On Stage: A Gentleman’s Guide To Love & Murder

The Fox Theatre launches its latest season of Broadway goodness with the delightful murder-musical-comedy “A Gentleman’s Guide to Love & Murder.”

Based on the 1907 novel “Israel Rank: The Autobiography of a Criminal” by Roy Horniman, the tale was turned into a musical by Robert L. Freedman. The show opened on Broadway in 2013 and won four Tony Awards, including Best Musical, the following year.


The  cast with John Rapson as Lord Adalbert D’Ysquith (center) in a scene from “A Gentleman’s Guide to Love & Murder. Photo credit: Joan Marcus

The gentleman in question is Monty Navarro (Kevin Massey), a poor nobody living in a flat in London and grieving over his mother’s recent death. He’s visited by a mysterious old woman named Marietta Shingle (Mary VanArsdel), who brings unexpected news of his lineage.

It turns out mother was a member of the prestigious D’Ysquith family. She had been cast out and cut off from the family years ago when she chose to run off with a lowly musician. In fact, Monty is ninth in line  to inherit the earldom of Highhurst. Miss Shingle suggests Monty contact the D’Ysquiths and try to mend fences.

When his letter is rebuffed, Monty meets with the clergyman of the family in the hopes he will be more helpful. He isn’t, and when the Reverend falls to his death from atop the church bell tower (a death Monty could have prevented), Mr. Navarro embarks on a scheme to murder the remaining seven D’Ysquiths who stand between him and the earldom.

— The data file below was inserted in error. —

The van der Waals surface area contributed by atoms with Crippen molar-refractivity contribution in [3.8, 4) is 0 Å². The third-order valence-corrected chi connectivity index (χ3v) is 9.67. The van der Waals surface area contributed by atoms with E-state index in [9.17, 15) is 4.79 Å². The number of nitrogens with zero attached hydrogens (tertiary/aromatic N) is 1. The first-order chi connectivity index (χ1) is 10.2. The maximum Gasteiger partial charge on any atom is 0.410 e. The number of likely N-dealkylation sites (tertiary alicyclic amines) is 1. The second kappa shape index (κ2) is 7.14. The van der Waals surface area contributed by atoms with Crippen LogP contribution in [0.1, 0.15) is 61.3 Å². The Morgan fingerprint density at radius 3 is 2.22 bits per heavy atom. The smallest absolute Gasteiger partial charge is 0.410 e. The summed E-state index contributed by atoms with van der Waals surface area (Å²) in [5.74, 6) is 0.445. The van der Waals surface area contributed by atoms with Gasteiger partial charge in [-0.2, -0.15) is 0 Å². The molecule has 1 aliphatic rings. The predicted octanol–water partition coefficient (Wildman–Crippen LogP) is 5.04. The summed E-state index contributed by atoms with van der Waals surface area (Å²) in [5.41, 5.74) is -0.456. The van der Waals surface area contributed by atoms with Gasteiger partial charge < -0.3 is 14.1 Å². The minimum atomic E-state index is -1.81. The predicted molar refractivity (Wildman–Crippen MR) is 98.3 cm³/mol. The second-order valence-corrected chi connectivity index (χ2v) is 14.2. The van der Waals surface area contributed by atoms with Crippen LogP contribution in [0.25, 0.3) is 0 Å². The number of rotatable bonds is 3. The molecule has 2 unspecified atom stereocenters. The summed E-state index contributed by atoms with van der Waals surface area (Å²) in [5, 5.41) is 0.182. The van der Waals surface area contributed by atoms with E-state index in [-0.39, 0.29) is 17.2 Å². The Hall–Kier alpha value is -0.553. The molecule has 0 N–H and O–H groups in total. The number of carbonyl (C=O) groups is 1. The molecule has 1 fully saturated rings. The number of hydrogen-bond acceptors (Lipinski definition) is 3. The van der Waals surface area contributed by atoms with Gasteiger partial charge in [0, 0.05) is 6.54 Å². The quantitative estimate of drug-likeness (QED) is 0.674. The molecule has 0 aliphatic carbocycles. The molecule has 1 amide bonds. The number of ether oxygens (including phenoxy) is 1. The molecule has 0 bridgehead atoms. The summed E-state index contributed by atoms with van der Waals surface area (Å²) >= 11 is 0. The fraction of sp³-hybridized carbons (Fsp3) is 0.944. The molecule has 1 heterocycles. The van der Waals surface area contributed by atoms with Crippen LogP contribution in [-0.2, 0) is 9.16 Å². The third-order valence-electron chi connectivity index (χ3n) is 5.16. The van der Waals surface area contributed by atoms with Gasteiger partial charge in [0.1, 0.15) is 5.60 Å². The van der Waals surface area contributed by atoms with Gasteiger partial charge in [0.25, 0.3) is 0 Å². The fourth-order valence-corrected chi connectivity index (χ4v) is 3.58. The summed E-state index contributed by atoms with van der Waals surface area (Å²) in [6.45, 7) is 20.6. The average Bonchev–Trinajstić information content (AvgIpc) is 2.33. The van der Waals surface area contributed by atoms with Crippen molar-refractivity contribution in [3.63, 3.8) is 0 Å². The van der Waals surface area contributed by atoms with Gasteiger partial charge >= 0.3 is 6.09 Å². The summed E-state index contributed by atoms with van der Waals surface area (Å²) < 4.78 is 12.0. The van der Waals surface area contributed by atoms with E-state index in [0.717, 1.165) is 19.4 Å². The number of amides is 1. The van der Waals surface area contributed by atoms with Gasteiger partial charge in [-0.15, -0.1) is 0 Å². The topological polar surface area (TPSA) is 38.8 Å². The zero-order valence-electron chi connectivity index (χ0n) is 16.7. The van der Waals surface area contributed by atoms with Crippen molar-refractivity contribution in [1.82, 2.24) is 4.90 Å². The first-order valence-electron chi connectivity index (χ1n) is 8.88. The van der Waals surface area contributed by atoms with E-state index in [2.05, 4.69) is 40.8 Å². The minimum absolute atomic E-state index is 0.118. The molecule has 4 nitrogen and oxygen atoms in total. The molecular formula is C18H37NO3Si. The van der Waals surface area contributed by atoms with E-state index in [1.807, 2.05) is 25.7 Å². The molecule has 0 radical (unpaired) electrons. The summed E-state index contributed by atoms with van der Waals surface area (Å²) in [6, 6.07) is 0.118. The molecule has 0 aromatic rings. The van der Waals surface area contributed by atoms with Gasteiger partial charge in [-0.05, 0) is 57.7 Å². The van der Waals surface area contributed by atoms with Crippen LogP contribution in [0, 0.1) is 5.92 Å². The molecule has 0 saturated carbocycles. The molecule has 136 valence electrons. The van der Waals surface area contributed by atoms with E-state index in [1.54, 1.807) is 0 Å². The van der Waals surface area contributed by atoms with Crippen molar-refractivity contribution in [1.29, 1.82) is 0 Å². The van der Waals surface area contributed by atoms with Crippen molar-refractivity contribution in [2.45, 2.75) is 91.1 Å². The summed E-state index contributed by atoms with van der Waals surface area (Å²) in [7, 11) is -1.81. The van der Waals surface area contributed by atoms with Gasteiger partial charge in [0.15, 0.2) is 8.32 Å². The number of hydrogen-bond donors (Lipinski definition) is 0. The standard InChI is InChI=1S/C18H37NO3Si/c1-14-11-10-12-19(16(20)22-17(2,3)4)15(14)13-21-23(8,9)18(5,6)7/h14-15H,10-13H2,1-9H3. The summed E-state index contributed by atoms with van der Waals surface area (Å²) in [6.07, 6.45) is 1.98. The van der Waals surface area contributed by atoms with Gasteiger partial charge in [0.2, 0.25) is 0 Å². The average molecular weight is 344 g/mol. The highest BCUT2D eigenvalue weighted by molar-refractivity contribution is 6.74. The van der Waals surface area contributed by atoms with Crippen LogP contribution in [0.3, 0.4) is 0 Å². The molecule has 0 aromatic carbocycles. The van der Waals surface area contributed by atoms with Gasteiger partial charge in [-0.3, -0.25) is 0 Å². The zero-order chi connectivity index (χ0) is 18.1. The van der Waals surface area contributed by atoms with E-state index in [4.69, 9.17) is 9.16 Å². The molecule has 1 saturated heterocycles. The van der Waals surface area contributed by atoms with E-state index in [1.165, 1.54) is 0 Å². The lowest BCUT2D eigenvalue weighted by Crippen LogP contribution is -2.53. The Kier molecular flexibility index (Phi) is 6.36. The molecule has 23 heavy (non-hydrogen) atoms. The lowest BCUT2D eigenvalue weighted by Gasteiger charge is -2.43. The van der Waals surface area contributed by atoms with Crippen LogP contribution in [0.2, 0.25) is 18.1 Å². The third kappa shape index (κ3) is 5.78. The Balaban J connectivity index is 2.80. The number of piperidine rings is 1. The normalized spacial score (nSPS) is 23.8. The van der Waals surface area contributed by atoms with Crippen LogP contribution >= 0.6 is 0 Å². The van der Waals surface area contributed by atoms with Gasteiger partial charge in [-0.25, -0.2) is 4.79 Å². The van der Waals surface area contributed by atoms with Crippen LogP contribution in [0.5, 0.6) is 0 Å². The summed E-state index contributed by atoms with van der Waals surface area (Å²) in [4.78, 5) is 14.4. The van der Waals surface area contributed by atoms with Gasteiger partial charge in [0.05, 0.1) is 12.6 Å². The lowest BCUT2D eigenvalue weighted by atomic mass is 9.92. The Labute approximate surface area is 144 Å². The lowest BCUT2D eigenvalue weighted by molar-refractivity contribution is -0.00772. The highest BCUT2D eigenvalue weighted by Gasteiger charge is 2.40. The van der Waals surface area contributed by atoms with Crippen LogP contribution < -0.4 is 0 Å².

Supporting him, but not assisting him with his plan, is Monty’s longtime lover Sibella Hallward (Kristen Beth Williams). Despite their feelings for each other, Sibella marries a man of higher status because she can’t wait around on Monty to become rich. They still get together regularly anyway. This relationship becomes more complicated once Monty meets and becomes attracted to his cousin, Phoebe D’Ysquith (Adrienne Eller). Fortunately, Phoebe is not in the line of succession.

“A Gentleman’s Guide to Love & Murder” if a fun, if somewhat macabre, frolic with a very British sensibility. The show relies heavily on wordplay and slapstick. The music works in service to the story and as such is the weakest link in the show. While songs such as “I Don’t Understand the Poor” and “Better With A Man” are clever and amusing, they’re not the type of tunes you’ll be humming on your way out the door. The songs serve their purpose but aren’t very memorable.

Everything else is first rate.The action occurs in a variety of locations and to deal with this challenge the production features a stage on the stage which lets the story quickly and seamlessly move from place to place. The set design and costumes are impressive. The actors and musicians deliver fine performances.

While you might believe from the synopsis that the talented Kevin Massey is the star of the show, the real standout is John Rapson — who plays not one, not two, but all eight of the doomed D’Ysquiths. Each member of the royal family has his-or-her own eccentricities, and Rapson is a joy to watch as he brings them all to life. Then death.